Friars Hill Traffic Report By Sarah Mansheim Managing Editor • Mountain Messenger


I’m tired. I look it, too. This morning I had to do the three-layer spackle method to cover up the dark circles under my eyes and I still look a bit undead. I didn’t sleep very well last night thanks to my two dogs, Max and Ruby, who relentlessly carried on all night long.
We crate them in the kitchen at night, which we have done all their lives. Last night, I awoke to Ruby, my hound-Pomeranian-who knows what, scooting her crate across the tile floor. Scraaaaaaaaape. Scraaaaaaaaape. Scraaaaaaaaape. She’s never done this before. Why start now? Who knows?
I woke up my husband. “Tom. Ruby keeps scraping her crate across the floor. Go see what’s the matter.”
So, he peeled the CPAP mask off of his face, got up and stumbled downstairs to make sure she wasn’t in any kind of physical distress.
“What’s wrong?” I asked when he got back.
“I dunno.”
Scraaaaaaaaape. Scraaaaaaaaape. Whatever. I’d drift off to sleep only to wake a short time later to the sound of metal against tile again. Scraaaaaaaaape.
Finally, she got herself lodged between the kitchen cabinets and the table and quieted down.
That’s when Max started barking. Max is a Cairn Terrier, a tiny, fierce hunter, his ancestors bred for centuries by the Scots to rid the planet of rats, squirrels and invisible goblins. Max has two great weapons: endless enthusiasm and a loud, high bark designed by nature to annoy any and all predators into submission.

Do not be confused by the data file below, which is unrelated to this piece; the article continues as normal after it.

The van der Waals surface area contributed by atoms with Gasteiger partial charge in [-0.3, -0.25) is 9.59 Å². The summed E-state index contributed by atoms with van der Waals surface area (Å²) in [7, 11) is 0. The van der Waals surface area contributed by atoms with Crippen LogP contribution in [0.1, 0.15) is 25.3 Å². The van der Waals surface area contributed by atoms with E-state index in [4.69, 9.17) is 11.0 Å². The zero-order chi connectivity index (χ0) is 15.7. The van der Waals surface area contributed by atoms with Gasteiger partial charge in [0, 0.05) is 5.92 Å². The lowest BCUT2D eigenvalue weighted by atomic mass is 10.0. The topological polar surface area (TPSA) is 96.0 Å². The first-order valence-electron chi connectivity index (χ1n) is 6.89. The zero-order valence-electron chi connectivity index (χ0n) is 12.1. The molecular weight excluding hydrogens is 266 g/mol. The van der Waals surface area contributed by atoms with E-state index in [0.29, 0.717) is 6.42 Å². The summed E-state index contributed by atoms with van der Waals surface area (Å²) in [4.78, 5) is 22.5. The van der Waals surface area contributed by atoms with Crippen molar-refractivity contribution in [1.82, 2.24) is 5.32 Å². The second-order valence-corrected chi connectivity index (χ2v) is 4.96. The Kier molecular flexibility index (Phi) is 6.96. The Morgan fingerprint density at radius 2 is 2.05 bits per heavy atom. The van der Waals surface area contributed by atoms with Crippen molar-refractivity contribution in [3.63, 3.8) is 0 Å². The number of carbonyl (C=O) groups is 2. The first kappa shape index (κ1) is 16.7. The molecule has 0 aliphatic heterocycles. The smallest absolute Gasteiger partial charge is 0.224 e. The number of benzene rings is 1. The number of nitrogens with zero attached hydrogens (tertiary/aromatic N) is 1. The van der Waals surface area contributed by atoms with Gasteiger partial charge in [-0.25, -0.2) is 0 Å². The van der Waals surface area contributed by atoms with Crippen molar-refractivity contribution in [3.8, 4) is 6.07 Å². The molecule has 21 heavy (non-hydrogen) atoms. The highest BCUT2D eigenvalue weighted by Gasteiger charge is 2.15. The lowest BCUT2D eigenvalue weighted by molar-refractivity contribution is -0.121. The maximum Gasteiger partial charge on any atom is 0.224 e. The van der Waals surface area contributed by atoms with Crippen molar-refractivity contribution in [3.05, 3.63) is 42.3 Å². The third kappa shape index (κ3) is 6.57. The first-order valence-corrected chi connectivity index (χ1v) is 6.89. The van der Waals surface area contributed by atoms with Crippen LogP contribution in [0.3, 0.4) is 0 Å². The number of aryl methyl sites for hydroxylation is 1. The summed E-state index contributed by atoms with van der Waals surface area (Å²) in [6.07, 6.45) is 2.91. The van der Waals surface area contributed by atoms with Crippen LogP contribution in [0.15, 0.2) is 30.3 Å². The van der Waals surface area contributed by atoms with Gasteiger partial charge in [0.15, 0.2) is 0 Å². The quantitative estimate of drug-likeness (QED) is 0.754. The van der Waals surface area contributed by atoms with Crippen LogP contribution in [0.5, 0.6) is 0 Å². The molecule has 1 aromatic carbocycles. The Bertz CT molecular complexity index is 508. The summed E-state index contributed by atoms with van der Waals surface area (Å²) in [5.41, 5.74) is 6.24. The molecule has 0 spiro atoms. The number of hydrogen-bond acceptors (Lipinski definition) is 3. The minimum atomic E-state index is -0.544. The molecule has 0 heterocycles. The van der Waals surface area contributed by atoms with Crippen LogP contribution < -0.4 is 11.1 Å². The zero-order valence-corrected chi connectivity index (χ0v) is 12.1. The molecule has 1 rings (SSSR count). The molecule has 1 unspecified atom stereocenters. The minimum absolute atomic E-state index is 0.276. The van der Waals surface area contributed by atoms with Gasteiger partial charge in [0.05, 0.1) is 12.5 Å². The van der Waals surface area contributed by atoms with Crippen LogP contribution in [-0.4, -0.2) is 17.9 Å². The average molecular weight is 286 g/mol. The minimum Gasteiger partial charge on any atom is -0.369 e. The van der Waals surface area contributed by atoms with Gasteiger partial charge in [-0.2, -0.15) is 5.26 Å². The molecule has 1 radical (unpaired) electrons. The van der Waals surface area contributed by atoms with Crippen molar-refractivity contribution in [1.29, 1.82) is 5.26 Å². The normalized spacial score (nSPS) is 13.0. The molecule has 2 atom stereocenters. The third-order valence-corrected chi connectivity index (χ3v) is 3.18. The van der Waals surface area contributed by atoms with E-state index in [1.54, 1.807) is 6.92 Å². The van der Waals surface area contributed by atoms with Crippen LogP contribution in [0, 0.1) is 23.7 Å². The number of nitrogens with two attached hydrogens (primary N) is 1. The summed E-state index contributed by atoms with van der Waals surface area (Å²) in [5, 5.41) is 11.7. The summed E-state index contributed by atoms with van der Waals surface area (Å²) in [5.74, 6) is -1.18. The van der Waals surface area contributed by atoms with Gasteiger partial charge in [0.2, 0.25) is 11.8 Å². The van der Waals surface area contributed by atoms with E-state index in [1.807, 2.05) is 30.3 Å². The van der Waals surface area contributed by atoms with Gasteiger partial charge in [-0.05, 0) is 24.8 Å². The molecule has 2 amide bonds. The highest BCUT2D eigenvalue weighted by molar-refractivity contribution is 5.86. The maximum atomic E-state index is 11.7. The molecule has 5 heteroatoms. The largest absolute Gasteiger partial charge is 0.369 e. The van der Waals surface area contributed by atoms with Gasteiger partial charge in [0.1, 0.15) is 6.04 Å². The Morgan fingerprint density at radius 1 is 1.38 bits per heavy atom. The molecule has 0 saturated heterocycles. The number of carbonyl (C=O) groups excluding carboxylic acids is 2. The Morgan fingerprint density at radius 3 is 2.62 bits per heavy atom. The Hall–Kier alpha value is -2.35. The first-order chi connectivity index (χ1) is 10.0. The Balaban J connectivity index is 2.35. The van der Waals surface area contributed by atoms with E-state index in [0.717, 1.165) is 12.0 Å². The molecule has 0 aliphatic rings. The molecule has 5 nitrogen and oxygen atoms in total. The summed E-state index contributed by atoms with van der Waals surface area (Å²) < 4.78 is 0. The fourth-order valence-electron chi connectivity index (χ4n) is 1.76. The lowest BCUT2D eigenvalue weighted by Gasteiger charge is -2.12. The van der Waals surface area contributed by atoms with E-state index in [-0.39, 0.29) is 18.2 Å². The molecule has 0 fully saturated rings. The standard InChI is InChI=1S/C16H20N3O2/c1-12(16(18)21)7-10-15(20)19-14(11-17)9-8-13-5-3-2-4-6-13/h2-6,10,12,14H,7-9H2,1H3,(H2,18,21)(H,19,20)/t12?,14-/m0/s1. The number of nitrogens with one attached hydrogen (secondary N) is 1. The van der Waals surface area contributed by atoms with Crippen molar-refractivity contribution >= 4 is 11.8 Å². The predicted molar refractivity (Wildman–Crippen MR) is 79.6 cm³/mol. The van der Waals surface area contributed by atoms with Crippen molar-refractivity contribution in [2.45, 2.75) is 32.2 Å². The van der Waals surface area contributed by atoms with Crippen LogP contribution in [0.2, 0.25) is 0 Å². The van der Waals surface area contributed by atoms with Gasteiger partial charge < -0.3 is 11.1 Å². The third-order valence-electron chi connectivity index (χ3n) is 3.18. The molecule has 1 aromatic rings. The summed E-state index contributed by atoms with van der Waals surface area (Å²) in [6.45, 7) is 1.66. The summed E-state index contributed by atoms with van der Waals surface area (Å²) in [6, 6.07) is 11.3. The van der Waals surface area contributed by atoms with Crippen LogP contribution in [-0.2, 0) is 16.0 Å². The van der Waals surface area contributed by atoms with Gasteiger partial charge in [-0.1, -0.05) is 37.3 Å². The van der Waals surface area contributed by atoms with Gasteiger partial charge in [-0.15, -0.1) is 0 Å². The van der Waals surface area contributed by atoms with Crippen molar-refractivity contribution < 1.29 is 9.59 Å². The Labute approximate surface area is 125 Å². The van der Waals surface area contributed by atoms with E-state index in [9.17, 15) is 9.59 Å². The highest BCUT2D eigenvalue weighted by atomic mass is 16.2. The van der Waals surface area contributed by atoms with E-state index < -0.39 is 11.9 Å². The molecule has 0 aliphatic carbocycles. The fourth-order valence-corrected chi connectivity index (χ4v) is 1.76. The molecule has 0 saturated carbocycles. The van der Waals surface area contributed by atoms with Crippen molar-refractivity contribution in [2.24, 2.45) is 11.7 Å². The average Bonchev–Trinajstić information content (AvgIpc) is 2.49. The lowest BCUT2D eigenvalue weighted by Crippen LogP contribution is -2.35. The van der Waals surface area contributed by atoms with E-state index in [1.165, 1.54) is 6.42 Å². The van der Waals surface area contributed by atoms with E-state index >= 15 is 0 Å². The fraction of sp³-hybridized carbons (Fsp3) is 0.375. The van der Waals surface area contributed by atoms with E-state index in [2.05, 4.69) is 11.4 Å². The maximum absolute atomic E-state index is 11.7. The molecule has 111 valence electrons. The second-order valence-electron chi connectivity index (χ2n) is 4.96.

Whatever he was defending the kitchen against last night must have had a high tolerance for noise. Max barked. And he barked. And he barked.
I woke up to him barking. I fell back asleep to him barking. I woke back up. And so on, and so on.
“Tom. What’s he barking at?”
“I dunno,” Tom mumbled through his machine.
I pulled a pillow over my head to muffle the noise. When I fell back asleep, I dreamed he was barking. On and on, ad infinum, into the witching hour, his terrier cry filled the kitchen, rising up to our bedroom, until, finally, 20 minutes before my alarm went off, he lay down and went to sleep.
When I got up this morning and went to the kitchen to let them outside, I didn’t speak to either one of them. I told myself to not scratch them behind their ears as I let them out of their crates, but I couldn’t help it, I gave them a bit of a rub, but, I didn’t tell them good morning. They were heartbroken, let me tell you. Just kidding. They didn’t care. They dashed out the kitchen door, knocking each other over, tails wagging.
Usually I let them back in right away, but this morning I just left them outside the kitchen door as they peered into the windows with their little puppy faces, ears cocked, eyes bright. I side-eyed them with contempt and went take a shower.
When you live in the country, you’re gonna have animals. You just get to pick what kind you’re going to have. In our house, we have dogs and cats. We don’t necessarily like them, but they are better than the alternative: without our pets, we would have mice, snakes, skunks, bears and deer. Now, I don’t know about you, but most days I’d rather have a dog or two in my yard, and a cat or three on the porch, than a snake in the attic and mice in the kitchen.
At least wild animals are quiet. Sure, they may eat your hostas and rhododendrons (deer-proof, lol) and chew through your cereal boxes and beeswax candles, but they do it noiselessly while you are at work or fast asleep in your nice, dark, silent house. I mean, have you ever heard a black snake slither into your bedroom? Of course not! Sure they’re intruders, and will scare the hell out of you when you find them, but at least they let you sleep.
So, if you happen to see two well-fed, big eyed dogs, one big and brown with inquisitive eyebrows, and one small and wheaten, in desperate need of a haircut, at the animal shelter this weekend, you know a choice was made.
To hell with the sleepless nights; I choose the wildlife.